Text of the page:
With respect to time spent with the ophthalmologist and other health-care providers, 90% or more of participants in both arms rated it as “excellent” or “very good” at almost all clinic visits (Figure 3). There was no consistent pattern regarding which group reported greater satisfaction, whether all participants with the specified clinic visits were compared or Full Exam participants were compared with Imaging Only participants followed “per protocol”. Differences between groups in proportions with high levels of satisfaction at all visits were 10% or less. Ratios of proportions ranged from 0.91 (CI: 0.76 to 1.08) at the 20-week visit to 1.09 (CI: 0.90 to 1.32) at the 28-week visit. The confidence intervals all included 1.0, indicating no statistically significant difference between Full Exam and Imaging Only participants.
Finally, overall satisfaction with follow-up clinic visits was rated “excellent” or “very good” by 85% or more of participants in both groups at most visits, with no consistent difference between the Full Exam and Imaging Only arms (Figure 4). Exceptions were the 20-week and 32-week visits, judged to be “excellent” or “very good” overall by 95% and 94% of the Imaging Only arm but by only 77% of the Full Exam arm (ratio of proportions highly satisfied = 1.24, 95% CI: [0.99 to 1.54]).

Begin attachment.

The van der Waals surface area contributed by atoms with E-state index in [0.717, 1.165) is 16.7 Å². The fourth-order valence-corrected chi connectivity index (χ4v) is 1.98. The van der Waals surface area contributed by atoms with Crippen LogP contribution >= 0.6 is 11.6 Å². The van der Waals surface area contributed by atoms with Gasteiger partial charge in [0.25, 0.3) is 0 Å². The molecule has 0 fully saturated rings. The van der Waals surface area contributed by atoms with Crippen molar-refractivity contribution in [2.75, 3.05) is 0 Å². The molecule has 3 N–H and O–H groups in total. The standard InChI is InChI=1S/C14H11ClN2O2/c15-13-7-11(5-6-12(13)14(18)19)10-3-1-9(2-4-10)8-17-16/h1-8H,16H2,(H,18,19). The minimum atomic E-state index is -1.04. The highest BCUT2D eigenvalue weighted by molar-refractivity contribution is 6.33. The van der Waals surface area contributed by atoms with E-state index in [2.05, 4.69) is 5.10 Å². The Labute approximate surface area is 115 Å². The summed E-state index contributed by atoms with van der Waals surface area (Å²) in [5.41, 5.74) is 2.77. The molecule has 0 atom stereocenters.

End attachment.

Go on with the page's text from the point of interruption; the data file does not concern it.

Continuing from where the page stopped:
In a pilot study designed to explore the potential of streamlined clinic visits in patients with NVAMD, 66 participants (70 study eyes) with NVAMD and a recent history of treatment with anti-VEGF agents were randomly assigned to 8 monthly follow-up visits with OCT imaging and DFE by a retina specialist at each clinic visit (Full Exam group) or to 6 of 8 monthly visits with imaging and ophthalmologist evaluation of images only to judge the need for repeat intravitreous injection of an anti-VEGF agent (Imaging Only arm). All participants were scheduled for DFE by a retina specialist at the 16- and 32-week clinic visits. Adherence to scheduled clinical follow-up was good, more than 80% of required visits were completed in each group. The primary safety measurements of usual-corrected visual acuity and central subfield thickness were similar in the two groups of participants at each follow-up visit, based on comparison of means and distributions. There was little change from baseline UCVA values or CST measurements to each follow-up clinic visit in either group. The mean number of PRN injections was similar in the two groups. Mean time in clinic during follow-up visits averaged 20 minutes shorter for participants in the Imaging Only arm. Somewhat more participants in the Imaging Only arm rated the waiting time in clinic, the time spent with the ophthalmologist and other personnel, and the clinic visit overall as “very good” or “excellent” at most clinic visits. These findings suggest that a streamlined follow-up examination protocol for NVAMD patients who are receiving PRN intravitreous anti-VEGF injections is acceptable to patients, does not compromise patient safety, and reduces the time such patients spend in clinic at each visit.